What would that mean for a clinic like St. John's? I put that question to longtime director Jim Mangia, who responded by sketching out its finances. As a federally qualified health clinic, St. John's gets extra payments for every Medicaid patient it sees. This is by design: It's meant to subsidize care for the uninsured, who generally pay very little or nothing at all. And that's precisely what happens at St. John's. Medicaid patients are about 30 percent of the patient mix but 40 percent of the revenue. "It's our best payer, our bread and butter," Mangia says. And if the clinics' Medicaid population shrinks, the clinic's revenue will shrink with it.
Mangia refused to speculate on how he and his staff would respond, but it seems likely they'd have to reduce spending somewhere, particularly since the state of California is already contemplating major Medicaid cuts. And, as I walked around the clinic, I didn't get the impression that downsizing would be easy. The facility I saw was clean but hardly lavish. The big investments, such that they were, seemed to be standard equipment and a new electronic medical records system. In its public filings, Mangia said, St. John's reports an operating margin of just 2 percent.
At one point, Mangia mentioned St. John's had started offering its patients podiatry. That sounded a bit superfluous -- is bunion care really a taxpayer responsibility? -- until Mangia explained the rationale. It seems clinic staff see many diabetics with severe, untreated foot problems, because of poor circulation. But Mangia said the county's public hospitals, frequently the uninsured's only option for specialty care, generally have a six- to nine-month waiting list for treatment -- and patients end up requiring amputations before they see specialists. "My doctors came in here, and said we can't in good conscience keep referring these folks to the county," Mangia explained. The clinic ended up hiring two podiatrists. Mangia isn't sure the investment saved the clinic dollars, but he estimates it saved about 750 limbs in the last year.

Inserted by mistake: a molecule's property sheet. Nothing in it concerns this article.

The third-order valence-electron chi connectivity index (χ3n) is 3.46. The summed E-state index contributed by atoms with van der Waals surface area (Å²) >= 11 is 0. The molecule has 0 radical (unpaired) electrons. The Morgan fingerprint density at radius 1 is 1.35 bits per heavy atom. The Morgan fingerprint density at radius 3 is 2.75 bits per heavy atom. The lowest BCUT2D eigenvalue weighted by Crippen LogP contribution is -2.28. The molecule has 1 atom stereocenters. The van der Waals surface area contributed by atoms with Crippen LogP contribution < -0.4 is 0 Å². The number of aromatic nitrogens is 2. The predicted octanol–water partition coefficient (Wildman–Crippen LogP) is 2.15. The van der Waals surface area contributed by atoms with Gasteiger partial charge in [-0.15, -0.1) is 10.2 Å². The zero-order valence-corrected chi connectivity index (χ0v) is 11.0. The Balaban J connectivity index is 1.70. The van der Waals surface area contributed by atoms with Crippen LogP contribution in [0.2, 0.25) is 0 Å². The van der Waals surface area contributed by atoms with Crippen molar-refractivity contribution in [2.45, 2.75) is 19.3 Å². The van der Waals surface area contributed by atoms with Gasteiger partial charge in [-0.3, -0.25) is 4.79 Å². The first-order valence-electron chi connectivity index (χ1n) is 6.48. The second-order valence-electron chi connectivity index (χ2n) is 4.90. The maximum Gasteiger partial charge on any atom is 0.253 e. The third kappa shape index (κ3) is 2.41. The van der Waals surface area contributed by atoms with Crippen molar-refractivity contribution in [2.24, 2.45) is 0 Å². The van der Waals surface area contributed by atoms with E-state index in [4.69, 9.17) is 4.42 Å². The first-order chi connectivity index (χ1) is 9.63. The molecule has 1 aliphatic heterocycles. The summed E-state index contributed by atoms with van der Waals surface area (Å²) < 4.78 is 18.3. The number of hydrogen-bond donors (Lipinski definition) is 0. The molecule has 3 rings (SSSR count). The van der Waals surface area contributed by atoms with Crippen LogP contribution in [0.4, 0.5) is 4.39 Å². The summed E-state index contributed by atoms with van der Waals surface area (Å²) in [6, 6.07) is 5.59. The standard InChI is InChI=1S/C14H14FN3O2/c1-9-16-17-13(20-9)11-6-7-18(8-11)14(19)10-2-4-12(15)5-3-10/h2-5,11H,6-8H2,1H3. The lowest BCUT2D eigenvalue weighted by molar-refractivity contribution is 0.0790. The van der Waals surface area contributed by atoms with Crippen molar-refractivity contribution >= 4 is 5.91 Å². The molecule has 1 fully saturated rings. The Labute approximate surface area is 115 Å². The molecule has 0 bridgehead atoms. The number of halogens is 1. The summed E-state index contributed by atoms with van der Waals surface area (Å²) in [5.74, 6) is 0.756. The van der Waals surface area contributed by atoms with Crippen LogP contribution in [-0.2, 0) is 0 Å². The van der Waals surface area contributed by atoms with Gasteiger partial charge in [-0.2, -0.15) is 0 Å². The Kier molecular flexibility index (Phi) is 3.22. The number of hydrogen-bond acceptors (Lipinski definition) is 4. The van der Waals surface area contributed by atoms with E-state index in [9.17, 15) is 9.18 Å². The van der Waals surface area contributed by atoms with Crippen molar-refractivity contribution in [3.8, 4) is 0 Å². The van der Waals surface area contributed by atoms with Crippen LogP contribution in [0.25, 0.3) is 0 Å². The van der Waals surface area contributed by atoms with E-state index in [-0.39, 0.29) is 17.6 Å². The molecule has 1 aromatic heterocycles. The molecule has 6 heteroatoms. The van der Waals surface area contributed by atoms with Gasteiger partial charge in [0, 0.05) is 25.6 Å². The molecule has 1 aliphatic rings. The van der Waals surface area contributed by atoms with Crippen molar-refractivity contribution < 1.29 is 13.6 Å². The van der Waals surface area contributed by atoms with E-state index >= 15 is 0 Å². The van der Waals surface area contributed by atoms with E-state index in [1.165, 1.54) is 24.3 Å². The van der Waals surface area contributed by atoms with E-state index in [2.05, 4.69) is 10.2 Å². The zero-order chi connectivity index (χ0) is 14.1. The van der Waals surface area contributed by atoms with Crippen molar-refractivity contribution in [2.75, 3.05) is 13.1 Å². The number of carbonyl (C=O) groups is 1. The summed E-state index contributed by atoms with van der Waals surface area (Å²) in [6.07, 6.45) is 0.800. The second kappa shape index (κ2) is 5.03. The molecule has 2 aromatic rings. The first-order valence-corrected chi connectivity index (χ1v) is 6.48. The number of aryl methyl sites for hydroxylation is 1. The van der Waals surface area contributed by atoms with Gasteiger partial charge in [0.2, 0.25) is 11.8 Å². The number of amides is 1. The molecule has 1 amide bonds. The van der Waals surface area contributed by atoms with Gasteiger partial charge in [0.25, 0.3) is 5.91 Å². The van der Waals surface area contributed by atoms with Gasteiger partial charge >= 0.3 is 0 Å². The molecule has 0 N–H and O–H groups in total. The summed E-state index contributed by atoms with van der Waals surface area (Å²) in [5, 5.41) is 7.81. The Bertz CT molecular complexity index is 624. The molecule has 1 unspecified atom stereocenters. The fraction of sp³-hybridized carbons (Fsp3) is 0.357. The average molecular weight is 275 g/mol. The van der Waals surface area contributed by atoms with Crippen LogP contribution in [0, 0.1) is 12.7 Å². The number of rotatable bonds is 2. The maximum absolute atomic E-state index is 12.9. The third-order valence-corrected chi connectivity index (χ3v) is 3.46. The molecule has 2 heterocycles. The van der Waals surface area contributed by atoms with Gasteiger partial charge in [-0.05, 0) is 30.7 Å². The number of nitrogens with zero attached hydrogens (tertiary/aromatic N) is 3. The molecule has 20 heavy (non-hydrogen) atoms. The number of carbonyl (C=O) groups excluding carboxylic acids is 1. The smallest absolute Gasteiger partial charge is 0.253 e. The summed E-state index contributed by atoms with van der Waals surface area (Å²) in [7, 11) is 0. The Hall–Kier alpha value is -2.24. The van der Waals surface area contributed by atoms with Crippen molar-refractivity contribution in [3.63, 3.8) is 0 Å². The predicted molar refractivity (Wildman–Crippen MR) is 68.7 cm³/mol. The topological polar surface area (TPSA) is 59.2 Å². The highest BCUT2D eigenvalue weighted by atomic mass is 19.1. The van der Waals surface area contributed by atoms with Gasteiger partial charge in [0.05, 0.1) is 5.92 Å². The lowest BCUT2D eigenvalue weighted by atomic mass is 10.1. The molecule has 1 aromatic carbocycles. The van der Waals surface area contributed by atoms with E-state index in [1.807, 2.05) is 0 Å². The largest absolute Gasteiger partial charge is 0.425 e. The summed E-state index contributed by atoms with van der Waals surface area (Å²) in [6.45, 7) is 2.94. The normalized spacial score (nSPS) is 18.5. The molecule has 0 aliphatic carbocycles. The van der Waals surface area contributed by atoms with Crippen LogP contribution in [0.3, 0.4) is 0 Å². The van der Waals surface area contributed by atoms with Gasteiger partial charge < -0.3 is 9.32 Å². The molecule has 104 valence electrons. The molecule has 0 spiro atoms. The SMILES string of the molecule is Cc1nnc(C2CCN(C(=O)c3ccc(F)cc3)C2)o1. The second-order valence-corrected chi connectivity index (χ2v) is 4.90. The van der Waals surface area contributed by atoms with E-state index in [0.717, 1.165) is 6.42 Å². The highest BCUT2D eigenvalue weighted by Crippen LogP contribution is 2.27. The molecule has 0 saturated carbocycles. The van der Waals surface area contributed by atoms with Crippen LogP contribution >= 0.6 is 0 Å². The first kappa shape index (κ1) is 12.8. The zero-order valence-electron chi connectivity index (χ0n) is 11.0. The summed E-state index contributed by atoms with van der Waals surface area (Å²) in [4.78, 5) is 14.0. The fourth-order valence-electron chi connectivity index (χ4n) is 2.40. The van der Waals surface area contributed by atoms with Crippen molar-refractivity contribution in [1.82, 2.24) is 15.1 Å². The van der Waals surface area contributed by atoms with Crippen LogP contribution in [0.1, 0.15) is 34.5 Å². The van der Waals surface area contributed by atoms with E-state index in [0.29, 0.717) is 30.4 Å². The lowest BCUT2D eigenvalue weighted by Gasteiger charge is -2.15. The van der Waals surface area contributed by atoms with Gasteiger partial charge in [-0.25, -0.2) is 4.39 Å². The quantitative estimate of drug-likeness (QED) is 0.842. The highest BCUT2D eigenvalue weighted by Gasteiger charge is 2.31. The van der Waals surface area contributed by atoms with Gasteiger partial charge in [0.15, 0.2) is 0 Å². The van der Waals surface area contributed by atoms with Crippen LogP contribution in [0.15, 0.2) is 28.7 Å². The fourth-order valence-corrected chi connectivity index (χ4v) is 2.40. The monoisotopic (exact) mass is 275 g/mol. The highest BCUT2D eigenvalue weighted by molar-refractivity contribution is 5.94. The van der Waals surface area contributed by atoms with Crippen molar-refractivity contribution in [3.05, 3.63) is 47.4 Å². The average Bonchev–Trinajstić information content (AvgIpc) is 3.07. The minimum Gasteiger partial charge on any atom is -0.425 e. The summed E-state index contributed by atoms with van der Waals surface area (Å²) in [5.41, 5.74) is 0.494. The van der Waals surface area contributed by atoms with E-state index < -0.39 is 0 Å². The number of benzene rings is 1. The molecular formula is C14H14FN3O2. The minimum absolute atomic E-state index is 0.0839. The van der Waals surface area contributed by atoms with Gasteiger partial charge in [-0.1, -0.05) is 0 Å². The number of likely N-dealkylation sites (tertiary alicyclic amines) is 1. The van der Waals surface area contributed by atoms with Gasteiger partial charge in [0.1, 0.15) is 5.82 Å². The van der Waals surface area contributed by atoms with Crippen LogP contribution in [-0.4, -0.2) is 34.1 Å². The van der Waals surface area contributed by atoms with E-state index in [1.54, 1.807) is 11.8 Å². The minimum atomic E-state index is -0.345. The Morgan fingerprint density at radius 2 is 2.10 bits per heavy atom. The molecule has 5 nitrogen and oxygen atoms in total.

Clinics like St. John's have a way of finding their ways through financial crises. Mangia, who is obviously a gifted fundraiser, could try to lean more heavily on philanthropy. But the cuts that Republicans are proposing and that Washington is contemplating are too large to be offset with donations. The medical safety net of clinics and hospitals would inevitably end up offering fewer services or seeing fewer people, even as the withdrawal of Medicaid coverage forced more low-income Americans to seek charity care. "It'd be disastrous," Mangia says. I'm inclined to take his word for it -– and you should be, too.
Jonathan Cohn is a senior editor at The New Republic . His California-based reporting for this column was done in conjunction with the Kaiser Family Foundation Media Fellowships Program.